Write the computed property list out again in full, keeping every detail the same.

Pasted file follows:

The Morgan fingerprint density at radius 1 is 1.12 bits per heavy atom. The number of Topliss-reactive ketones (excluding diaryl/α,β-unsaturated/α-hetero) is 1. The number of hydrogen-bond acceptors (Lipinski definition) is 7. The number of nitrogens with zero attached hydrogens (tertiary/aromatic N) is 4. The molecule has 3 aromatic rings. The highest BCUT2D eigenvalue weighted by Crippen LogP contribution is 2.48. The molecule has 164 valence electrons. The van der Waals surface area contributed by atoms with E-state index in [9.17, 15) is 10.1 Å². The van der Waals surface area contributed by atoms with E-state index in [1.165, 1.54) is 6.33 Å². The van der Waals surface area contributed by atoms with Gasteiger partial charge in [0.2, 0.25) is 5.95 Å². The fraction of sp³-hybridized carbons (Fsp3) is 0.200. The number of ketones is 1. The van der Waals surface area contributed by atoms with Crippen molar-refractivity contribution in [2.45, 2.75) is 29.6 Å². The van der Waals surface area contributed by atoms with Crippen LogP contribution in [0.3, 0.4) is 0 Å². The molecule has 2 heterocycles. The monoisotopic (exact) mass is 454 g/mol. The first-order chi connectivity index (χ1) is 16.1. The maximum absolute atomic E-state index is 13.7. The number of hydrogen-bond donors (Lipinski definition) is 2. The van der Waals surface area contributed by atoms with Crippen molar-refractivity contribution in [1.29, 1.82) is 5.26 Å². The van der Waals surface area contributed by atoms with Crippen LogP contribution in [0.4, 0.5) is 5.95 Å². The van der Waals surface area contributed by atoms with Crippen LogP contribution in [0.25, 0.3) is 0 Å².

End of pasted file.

The Morgan fingerprint density at radius 1 is 1.12 bits per heavy atom. The number of Topliss-reactive ketones (excluding diaryl/α,β-unsaturated/α-hetero) is 1. The number of hydrogen-bond acceptors (Lipinski definition) is 7. The number of nitrogens with zero attached hydrogens (tertiary/aromatic N) is 4. The molecule has 3 aromatic rings. The highest BCUT2D eigenvalue weighted by Crippen LogP contribution is 2.48. The molecule has 164 valence electrons. The van der Waals surface area contributed by atoms with E-state index in [9.17, 15) is 10.1 Å². The van der Waals surface area contributed by atoms with E-state index in [1.165, 1.54) is 6.33 Å². The van der Waals surface area contributed by atoms with Gasteiger partial charge in [0.2, 0.25) is 5.95 Å². The fraction of sp³-hybridized carbons (Fsp3) is 0.200. The number of ketones is 1. The van der Waals surface area contributed by atoms with Crippen molar-refractivity contribution in [2.45, 2.75) is 29.6 Å². The van der Waals surface area contributed by atoms with Crippen LogP contribution in [0.3, 0.4) is 0 Å². The molecule has 2 heterocycles. The monoisotopic (exact) mass is 454 g/mol. The first-order chi connectivity index (χ1) is 16.1. The maximum absolute atomic E-state index is 13.7. The number of hydrogen-bond donors (Lipinski definition) is 2. The van der Waals surface area contributed by atoms with Crippen molar-refractivity contribution in [1.29, 1.82) is 5.26 Å². The van der Waals surface area contributed by atoms with Crippen LogP contribution in [0.4, 0.5) is 5.95 Å². The van der Waals surface area contributed by atoms with Crippen LogP contribution in [0.25, 0.3) is 0 Å².